A number of “price-salary-monetary” reforms were carried out in order to improve macro-economic management. The final reform of this type was launched in October 1985, including an exchange of old banknotes for new ones, a pay rise for factory workers and public officers, and renewal of the system of material prices and consumer goods. However, this reform failed and caused grave socio-economic consequences. Only several months after implementation, the country’s economic situation became worse. The exchange of money pushed up inflation and prices in the market became uncontrolled. Many people lost their deposits at banks because of the massive depreciation.

At the sixth Party Congress in December 1986, the Party openly recognised its mistakes in economic development orientations and policies, and then made a bold and hallmark decision on renewing the economy, known as doi moi, under a market mechanism with international integration.


In the 1987-1990 period, Vietnam suffered from a serious socio-economic crisis, with consumer goods distributed via quotas and limited attraction of foreign direct investment (FDI) which was valued at about $1 billion in disbursement.

From there until 1998, the economy began to soar, with an average annual growth rate of 8.6 per cent, higher than an initially expected 5.5 per cent, per year. All targets and plans were exceeded.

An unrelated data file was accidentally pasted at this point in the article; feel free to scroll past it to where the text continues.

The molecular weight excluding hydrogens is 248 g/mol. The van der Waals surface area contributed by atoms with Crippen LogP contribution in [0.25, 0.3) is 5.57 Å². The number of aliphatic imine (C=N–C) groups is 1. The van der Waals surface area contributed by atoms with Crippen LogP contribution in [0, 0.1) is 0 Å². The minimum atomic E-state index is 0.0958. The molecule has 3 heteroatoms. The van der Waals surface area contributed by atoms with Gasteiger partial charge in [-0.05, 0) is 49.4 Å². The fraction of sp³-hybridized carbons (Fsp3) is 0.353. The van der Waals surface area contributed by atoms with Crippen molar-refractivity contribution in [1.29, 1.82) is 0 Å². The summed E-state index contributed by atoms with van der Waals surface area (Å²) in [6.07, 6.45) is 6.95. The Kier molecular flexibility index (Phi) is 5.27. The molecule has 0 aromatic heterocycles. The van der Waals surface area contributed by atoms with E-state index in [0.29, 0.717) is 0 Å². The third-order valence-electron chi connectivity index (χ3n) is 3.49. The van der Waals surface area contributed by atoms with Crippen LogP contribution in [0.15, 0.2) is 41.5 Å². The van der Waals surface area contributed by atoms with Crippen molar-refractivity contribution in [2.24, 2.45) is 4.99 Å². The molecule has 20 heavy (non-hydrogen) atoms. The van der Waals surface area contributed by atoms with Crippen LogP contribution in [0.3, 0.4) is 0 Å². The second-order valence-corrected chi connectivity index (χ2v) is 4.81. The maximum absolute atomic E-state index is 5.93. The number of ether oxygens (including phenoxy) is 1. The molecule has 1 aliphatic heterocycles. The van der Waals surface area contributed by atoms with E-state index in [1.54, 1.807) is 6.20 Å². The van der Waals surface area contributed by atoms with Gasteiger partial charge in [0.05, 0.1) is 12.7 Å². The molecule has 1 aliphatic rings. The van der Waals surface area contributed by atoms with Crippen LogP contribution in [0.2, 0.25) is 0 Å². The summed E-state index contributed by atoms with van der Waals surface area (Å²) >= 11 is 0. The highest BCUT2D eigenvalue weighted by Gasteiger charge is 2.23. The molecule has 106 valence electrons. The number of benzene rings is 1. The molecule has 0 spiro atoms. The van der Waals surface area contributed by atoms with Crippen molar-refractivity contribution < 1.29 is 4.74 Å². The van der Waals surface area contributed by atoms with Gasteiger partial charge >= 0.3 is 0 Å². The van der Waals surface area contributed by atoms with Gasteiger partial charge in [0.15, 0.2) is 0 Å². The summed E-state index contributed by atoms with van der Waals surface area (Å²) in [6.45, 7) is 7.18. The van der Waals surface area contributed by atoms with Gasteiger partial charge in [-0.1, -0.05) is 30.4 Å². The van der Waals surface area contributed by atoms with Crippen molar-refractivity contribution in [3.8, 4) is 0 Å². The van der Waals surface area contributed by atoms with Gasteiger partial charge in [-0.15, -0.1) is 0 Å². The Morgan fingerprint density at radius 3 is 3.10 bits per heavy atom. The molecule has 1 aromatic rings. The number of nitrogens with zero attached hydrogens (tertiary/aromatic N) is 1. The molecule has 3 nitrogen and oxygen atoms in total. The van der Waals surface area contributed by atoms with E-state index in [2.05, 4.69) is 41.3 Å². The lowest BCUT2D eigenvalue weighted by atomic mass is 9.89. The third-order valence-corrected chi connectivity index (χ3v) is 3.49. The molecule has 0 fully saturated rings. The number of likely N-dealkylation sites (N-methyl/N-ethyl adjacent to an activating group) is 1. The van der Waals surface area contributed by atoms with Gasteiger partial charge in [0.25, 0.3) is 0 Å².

However, on July 2, 1997 a regional monetary crisis broke out in Thailand, badly affecting nations across the region. Over the following years, these impacts hit Vietnam, causing a slowdown in economic growth, exports and imports, and FDI attraction.

The country eventually recovered its economy, with an average annual growth rate of 8 per cent, double-digit growth in export-import turnover, and a record FDI attraction of $8 billion in 2008.

But in that same year, the global economic crisis badly affected Vietnam. By 2011, the country’s macro-economic situation became stable and has been that way since, with an average annual growth rate of 7 per cent, while annual disbursement of FDI has increased 7-8 per cent.

Since the beginning of the 1990s, Vietnam achieved a great deal of success.

Specifically, annual economic growth for the 1991-2018 period averaged at 7 per cent, while per capita GDP also increased, from $188 in 1991 to $1,260 in 2011, and $2,587 in 2018, according to the General Statistics Office (GSO).

The country’s trade turnover also hit $5.15 billion in 1991. However, the figure skyrocketed to $480.17 billion last year with a trade surplus of $6.79 billion.

During those years, Vietnam received a huge sum of international capital, including $195 billion worth of disbursed FDI, accounting for 22 per cent of the country’s total development capital.


Vietnam’s 30-year transition from a concentrated and subsidised economy to a ­market-based one has resulted in remarkable changes in the development of the country’s enterprises.